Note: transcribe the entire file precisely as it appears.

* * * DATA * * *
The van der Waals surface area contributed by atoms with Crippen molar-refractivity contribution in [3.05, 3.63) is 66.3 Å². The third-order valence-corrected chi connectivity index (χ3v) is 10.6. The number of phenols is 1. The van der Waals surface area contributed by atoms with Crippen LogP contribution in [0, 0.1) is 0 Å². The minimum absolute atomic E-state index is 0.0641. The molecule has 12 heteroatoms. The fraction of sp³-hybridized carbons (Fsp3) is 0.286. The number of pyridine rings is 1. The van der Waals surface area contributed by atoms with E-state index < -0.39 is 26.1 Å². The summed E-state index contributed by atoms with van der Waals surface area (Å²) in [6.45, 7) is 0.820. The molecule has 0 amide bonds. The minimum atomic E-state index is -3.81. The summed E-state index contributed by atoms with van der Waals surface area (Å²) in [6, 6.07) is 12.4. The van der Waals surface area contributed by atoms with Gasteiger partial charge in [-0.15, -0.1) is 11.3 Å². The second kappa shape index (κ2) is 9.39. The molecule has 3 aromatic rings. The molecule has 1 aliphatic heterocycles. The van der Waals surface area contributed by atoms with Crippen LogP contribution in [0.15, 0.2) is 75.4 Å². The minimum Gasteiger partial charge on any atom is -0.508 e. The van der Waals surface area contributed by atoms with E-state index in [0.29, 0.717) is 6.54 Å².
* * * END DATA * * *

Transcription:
The van der Waals surface area contributed by atoms with Crippen molar-refractivity contribution in [3.05, 3.63) is 66.3 Å². The third-order valence-corrected chi connectivity index (χ3v) is 10.6. The number of phenols is 1. The van der Waals surface area contributed by atoms with Crippen LogP contribution in [0, 0.1) is 0 Å². The minimum absolute atomic E-state index is 0.0641. The molecule has 12 heteroatoms. The fraction of sp³-hybridized carbons (Fsp3) is 0.286. The number of pyridine rings is 1. The van der Waals surface area contributed by atoms with E-state index < -0.39 is 26.1 Å². The summed E-state index contributed by atoms with van der Waals surface area (Å²) in [6.45, 7) is 0.820. The molecule has 0 amide bonds. The minimum atomic E-state index is -3.81. The summed E-state index contributed by atoms with van der Waals surface area (Å²) in [6, 6.07) is 12.4. The van der Waals surface area contributed by atoms with Gasteiger partial charge in [-0.15, -0.1) is 11.3 Å². The second kappa shape index (κ2) is 9.39. The molecule has 3 aromatic rings. The molecule has 1 aliphatic heterocycles. The van der Waals surface area contributed by atoms with Crippen LogP contribution in [0.15, 0.2) is 75.4 Å². The minimum Gasteiger partial charge on any atom is -0.508 e. The van der Waals surface area contributed by atoms with E-state index in [0.29, 0.717) is 6.54 Å².